Hope and Hype
It’s pretty inviting—some great-looking people on television claim that they owe their health and energy—even their immunity—to their daily ‘juicing’ habit. Just this morning I watched a man testify that he lost almost 30 pounds in six weeks just by ‘juicing’. When they say, “Who has time to eat so many fruits and vegetables anyway” do you buy in?
Maybe your doctor has told you to lose weight…but she didn’t tell you how. Wouldn’t it be great if you could just “juice” your way to a size six, without hunger, without dieting? Wouldn’t it be great to get those recommended nine servings of fruit and veggies in just one glass?
Processing foods into liquids (AKA juice) and drinking them is a very efficient way to consume a lot of calories conveniently. But therein lies the problem. Pureed foods are often prescribed for people who are unable to chew and swallow properly—whose medical conditions demand strategies that respect their inability to eat. “Juicing” produces what can be considered by-products of whole food. What’s left when you juice an orange? Some water and fructose (fruit sugar) plus some minerals and vitamins. What’s tossed is the pulp and fiber.
Fiber makes fruit and vegetables ideal for health and healthy weight-seekers. Fiber fills you up. Ponder the meaning of “whole foods”—“whole” means that the food contains more than the sum of its parts…there is that je ne sais quoi that is uniquely beneficial in more ways than one. But when you reduce fruits and vegetables to juice, you create energy-dense foods. Juice has more calories in a smaller package…a few gulps, and it’s gone. Isn’t this counter-intuitive to weight management? If you add hundreds of calories from juice to you daily menu daily, you could say that juicing is a recipe for weight gain.
So, how much produce is enough? Health experts say there’s no limit to the amount of crunchy veggies daily, since they’re so low in calories and high in fiber. ‘Crunchy’ (as opposed to starchy potatoes, peas and corn) includes all types of salad and fiber-full veggies including broccoli, cabbage and celery and carrots, and squash, cauliflower, etc, etc! At minimum, enjoy at least three to five servings of vegetables (1 cup raw/half-cup cooked) and two or three servings of fruit (1 small piece/1 cup) daily. This minimum should provide adequate vitamins and minerals for good health.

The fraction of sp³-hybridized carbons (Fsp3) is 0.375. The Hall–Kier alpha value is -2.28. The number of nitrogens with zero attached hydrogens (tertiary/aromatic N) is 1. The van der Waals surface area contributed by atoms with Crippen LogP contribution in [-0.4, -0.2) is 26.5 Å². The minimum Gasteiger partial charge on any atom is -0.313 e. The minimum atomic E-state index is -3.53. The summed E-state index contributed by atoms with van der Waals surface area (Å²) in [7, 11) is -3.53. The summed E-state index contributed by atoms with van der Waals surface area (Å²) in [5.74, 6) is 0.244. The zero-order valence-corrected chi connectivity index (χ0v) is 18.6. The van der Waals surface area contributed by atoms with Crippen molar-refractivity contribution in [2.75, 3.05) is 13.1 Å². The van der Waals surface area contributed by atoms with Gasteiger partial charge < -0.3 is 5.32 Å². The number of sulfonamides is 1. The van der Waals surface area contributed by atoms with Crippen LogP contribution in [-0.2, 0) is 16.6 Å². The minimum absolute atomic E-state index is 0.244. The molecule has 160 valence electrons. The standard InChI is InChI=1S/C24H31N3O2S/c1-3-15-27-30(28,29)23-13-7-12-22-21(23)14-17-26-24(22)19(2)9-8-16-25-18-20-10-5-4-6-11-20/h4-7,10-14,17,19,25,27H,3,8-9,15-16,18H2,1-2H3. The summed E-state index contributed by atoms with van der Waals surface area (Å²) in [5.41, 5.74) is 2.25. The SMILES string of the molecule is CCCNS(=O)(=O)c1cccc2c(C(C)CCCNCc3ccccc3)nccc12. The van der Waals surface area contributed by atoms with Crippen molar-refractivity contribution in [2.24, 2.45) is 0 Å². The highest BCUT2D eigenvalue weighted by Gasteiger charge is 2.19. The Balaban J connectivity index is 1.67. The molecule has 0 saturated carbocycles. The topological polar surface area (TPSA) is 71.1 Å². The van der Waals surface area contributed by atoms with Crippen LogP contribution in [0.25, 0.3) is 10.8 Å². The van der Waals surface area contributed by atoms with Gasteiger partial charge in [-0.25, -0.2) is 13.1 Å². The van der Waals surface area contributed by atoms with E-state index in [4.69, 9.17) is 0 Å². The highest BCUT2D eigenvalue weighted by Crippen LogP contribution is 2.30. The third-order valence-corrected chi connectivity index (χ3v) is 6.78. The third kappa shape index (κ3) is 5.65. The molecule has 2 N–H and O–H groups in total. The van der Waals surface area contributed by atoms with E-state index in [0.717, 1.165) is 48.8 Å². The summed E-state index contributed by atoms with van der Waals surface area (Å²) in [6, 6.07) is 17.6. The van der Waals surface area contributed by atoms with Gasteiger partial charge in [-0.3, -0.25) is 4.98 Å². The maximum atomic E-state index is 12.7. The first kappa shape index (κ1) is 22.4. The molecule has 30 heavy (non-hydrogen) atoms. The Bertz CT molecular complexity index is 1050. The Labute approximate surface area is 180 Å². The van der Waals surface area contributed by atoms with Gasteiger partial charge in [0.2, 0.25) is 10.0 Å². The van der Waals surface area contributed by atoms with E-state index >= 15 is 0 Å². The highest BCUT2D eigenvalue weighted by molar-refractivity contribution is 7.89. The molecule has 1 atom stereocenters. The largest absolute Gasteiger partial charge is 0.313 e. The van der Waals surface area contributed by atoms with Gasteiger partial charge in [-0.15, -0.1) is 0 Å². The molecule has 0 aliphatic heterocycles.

Don’t get me wrong. I’m not saying 100% juice is an unhealthy food—what I’m saying is that juice won’t deliver as advertised. Whole food is a better strategy than juice for maintaining your health and your weight. Consider how many oranges to make just one six-ounce glass of juice…depending on the size and juiciness of that orange—it could be three, four…or more. Would you peel and eat three oranges? A glass of juice offers quick calories in the form of fructose and water…equivalent to a similar glass of regular soda. Research shows that beverages do not make a dent in your appetite but whole food does. If you peeled and ate that orange, you’d get a bigger ‘bang for your buck’, nutritionally and for your healthy weight.
What about so-called ‘nutrients’ in pills or powders? The front-of-the-package labeling appeals to the quest for good health with words like “immune promoting” and “antioxidants”. Drying and dehydrating fruits and vegetables processes the fiber and essential freshness out of the produce…what is the point? Desiccated produce in capsules and powders are better thought of as food extracts or food supplement extracts. For health and for weight management, eat whole fruits and veggies, and you’ll feel fuller, longer.
Ignore the recommendation for “juice fasts”. Some infomercials for juicing machines state that juice fasting “rejuvenates” the body, and rests the digestive track. Your body performs everyday miracles of chemical processes, so eat to fuel your engine as if it were a Ferrari. Avoid processed foods, enjoy fresh foods, and your body will detoxify itself! Fasting produces headaches, fatigue and “fruity breath” from ketosis. It’s not pleasant, and not healthful. People with diabetes on medication should never juice fast…ever. Fasting is never recommended for people with diabetes, pregnant women or for children or elderly.
Finally, should you buy organic or not? There’s been much controversy over the benefits of organic foods. Organic farming is good for the environment, and there are benefits for the planet and potentially our health by eliminating certain chemicals and pesticides used in conventional farming. However, the studies show that the health benefits associated with eating organic food are not well documented. What is well documented are the health benefits of eating fruits and vegetables, daily. For all produce, even organic, it’s important to wash that produce before you eat it, and that means pre-washed produce too. I love my salad-spinner, and use it daily.
Registered and Licensed Dietitian Susan Burke March is the author of Making Weight Control Second Nature: Living Thin Naturally—a fun and informative book intended to liberate serial dieters and make healthy living and weight control both possible and instinctual over the long term. Her latest project is her new eBook for convenient weight loss, The Common Cent$ Diet for Busy Girls, www.thecommoncentsdiet.com. Susan consults with individuals and companies to create personalized and practical weight management solutions. Email her at Susan@SusanBurkeMarch.com.